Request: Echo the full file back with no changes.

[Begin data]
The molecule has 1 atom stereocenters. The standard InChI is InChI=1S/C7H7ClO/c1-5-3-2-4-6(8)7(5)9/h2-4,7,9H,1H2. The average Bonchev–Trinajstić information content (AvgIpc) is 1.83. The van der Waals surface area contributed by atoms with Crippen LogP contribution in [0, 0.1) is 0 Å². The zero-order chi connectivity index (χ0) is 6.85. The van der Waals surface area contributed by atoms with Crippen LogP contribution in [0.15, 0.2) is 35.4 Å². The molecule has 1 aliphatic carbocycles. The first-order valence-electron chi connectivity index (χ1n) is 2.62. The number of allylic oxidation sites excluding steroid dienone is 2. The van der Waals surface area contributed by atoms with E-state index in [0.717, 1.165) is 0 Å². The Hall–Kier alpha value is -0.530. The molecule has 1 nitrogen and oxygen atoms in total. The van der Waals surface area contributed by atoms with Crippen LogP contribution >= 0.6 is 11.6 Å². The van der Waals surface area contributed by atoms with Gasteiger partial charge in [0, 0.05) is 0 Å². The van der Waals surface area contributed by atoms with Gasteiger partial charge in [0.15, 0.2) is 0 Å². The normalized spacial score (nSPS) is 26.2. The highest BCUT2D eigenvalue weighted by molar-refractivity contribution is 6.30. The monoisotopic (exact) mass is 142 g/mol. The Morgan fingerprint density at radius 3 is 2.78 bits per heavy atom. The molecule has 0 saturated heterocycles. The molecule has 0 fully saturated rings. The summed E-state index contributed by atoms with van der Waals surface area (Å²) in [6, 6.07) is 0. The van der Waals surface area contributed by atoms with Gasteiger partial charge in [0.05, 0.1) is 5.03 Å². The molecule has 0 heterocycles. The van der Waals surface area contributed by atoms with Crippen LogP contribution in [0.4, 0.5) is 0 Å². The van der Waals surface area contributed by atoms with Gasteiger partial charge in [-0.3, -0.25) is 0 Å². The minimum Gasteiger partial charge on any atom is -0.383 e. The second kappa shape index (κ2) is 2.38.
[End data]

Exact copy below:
The molecule has 1 atom stereocenters. The standard InChI is InChI=1S/C7H7ClO/c1-5-3-2-4-6(8)7(5)9/h2-4,7,9H,1H2. The average Bonchev–Trinajstić information content (AvgIpc) is 1.83. The van der Waals surface area contributed by atoms with Crippen LogP contribution in [0, 0.1) is 0 Å². The zero-order chi connectivity index (χ0) is 6.85. The van der Waals surface area contributed by atoms with Crippen LogP contribution in [0.15, 0.2) is 35.4 Å². The molecule has 1 aliphatic carbocycles. The first-order valence-electron chi connectivity index (χ1n) is 2.62. The number of allylic oxidation sites excluding steroid dienone is 2. The van der Waals surface area contributed by atoms with E-state index in [0.717, 1.165) is 0 Å². The Hall–Kier alpha value is -0.530. The molecule has 1 nitrogen and oxygen atoms in total. The van der Waals surface area contributed by atoms with Crippen LogP contribution >= 0.6 is 11.6 Å². The van der Waals surface area contributed by atoms with Gasteiger partial charge in [0, 0.05) is 0 Å². The van der Waals surface area contributed by atoms with Gasteiger partial charge in [0.15, 0.2) is 0 Å². The normalized spacial score (nSPS) is 26.2. The highest BCUT2D eigenvalue weighted by molar-refractivity contribution is 6.30. The monoisotopic (exact) mass is 142 g/mol. The Morgan fingerprint density at radius 3 is 2.78 bits per heavy atom. The molecule has 0 saturated heterocycles. The molecule has 0 fully saturated rings. The summed E-state index contributed by atoms with van der Waals surface area (Å²) in [6, 6.07) is 0. The van der Waals surface area contributed by atoms with Gasteiger partial charge in [0.05, 0.1) is 5.03 Å². The molecule has 0 heterocycles. The van der Waals surface area contributed by atoms with Crippen LogP contribution in [0.4, 0.5) is 0 Å². The van der Waals surface area contributed by atoms with Gasteiger partial charge in [-0.3, -0.25) is 0 Å². The minimum Gasteiger partial charge on any atom is -0.383 e. The second kappa shape index (κ2) is 2.38.